Hexagon tile that spells something clever and on brand. Printed wallpaper that’s the ideal backdrop for a creme puff/ice cream cone/taco/burger [insert any food item that can be hand-held here]. Custom-painted murals perfect for staging photo shoots. This is the state of restaurant design in the age of Instagram.
China Live: Restaurateur George Chen, the mastermind behind the luxury Chinese restaurant in Chinatown, values the importance of a picture-perfect plate (pictured above). “I thought about that well before there was even digital cameras,” Chen says with a laugh. “You always think about how your food will look when it’s plated because you eat with your eyes first.” On the flip side, he has also been disappointed by something he’s seen on social media not living up to the hype. “I can tell when I walk in if I’ve walked into the wrong place probably 80 percent of the time, 90 percent of the time, before I even have a first bite,” Chen laments.
Che Fico: “It would be disingenuous to say that there’s no thought to social media or Instagram in particular, when saying that you’re designing your restaurant,” Che Fico’s chef and co-owner David Nayfeld says. “You do look for highly Instagrammable moments. But I think to design a restaurant with only that in mind is also shortsighted, because you want to strike a balance.” Though Nayfeld and his team selected the wallpaper because they knew it would be catnip to Instagram, the choice to leave the drying salumi was both social media gold — and functional for the culinary staff.
Hotel San Francisco: The lure of Instagram popularity no doubt influenced Priscilla Dosiou, the owner-designer of the exuberant new Financial District hotspot, yet she insists that wasn’t at the top of her mind. “The design was really about creating a space that is exciting and something that feels like you haven’t been there before, that you haven’t seen anything like it before. I think that makes for a really nice experience.” With bold wallpaper in the bathroom, dreamy neon signs and a rhinestone boomerang, Hotel San Francisco arrived ready to launch a zillion selfies.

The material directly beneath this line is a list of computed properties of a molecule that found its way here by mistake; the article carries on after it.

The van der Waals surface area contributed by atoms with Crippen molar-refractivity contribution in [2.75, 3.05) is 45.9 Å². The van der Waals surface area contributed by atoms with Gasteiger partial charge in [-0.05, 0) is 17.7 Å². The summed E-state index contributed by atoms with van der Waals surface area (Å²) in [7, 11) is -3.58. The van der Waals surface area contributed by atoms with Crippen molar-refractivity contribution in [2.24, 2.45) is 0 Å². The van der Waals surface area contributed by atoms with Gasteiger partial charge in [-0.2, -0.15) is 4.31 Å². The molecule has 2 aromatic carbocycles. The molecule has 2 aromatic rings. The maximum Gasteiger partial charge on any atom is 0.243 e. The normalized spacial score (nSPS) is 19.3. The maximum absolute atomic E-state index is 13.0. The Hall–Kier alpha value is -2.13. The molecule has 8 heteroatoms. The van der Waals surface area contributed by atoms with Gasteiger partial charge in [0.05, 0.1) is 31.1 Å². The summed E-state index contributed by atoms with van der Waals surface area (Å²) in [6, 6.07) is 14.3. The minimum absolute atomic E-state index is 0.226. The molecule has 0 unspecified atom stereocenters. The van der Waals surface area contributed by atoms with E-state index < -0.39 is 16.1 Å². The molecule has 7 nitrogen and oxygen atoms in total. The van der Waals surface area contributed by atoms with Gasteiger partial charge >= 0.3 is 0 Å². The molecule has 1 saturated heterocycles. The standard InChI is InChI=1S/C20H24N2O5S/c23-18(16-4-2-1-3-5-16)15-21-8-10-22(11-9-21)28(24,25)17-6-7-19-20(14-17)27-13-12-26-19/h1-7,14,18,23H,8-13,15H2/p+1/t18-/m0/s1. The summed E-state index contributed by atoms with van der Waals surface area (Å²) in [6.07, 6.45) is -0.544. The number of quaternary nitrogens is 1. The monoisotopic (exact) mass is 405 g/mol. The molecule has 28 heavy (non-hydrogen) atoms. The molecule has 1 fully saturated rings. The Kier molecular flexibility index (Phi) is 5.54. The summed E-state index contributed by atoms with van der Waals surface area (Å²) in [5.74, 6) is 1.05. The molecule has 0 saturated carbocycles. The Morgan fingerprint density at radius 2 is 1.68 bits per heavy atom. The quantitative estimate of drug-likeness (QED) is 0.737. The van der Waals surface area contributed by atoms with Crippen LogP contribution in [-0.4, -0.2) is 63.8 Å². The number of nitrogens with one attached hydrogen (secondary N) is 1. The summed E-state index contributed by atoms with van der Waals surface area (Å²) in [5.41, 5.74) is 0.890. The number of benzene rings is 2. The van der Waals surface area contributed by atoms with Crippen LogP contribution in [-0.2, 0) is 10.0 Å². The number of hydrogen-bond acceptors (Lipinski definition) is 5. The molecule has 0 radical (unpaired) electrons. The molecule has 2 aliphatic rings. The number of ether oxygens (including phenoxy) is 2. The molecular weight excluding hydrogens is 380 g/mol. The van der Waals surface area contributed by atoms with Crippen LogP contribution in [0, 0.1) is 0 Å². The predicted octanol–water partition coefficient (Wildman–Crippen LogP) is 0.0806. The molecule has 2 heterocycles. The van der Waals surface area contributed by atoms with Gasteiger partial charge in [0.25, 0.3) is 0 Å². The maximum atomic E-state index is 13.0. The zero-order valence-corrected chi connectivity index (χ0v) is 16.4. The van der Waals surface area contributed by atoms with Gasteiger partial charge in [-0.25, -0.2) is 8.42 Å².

Sorrel: Sure, the food and drink at a restaurant creates memorable moments — but never discount the power of ambience. Savvy restaurateurs understand this and are able to manipulate it to their advantage. Alex Hong and Colby Heiman of Sorrel, a buzzy new eatery on Sacramento Street, couldn’t have said it better: “Unique and beautiful design can dramatically increase the perceived value of a restaurant. If design is done well, guests will remember how they felt in a space and want to return to that feeling, even if they don’t remember every dish they enjoyed.” But if they didn’t Instagram it, did it really happen?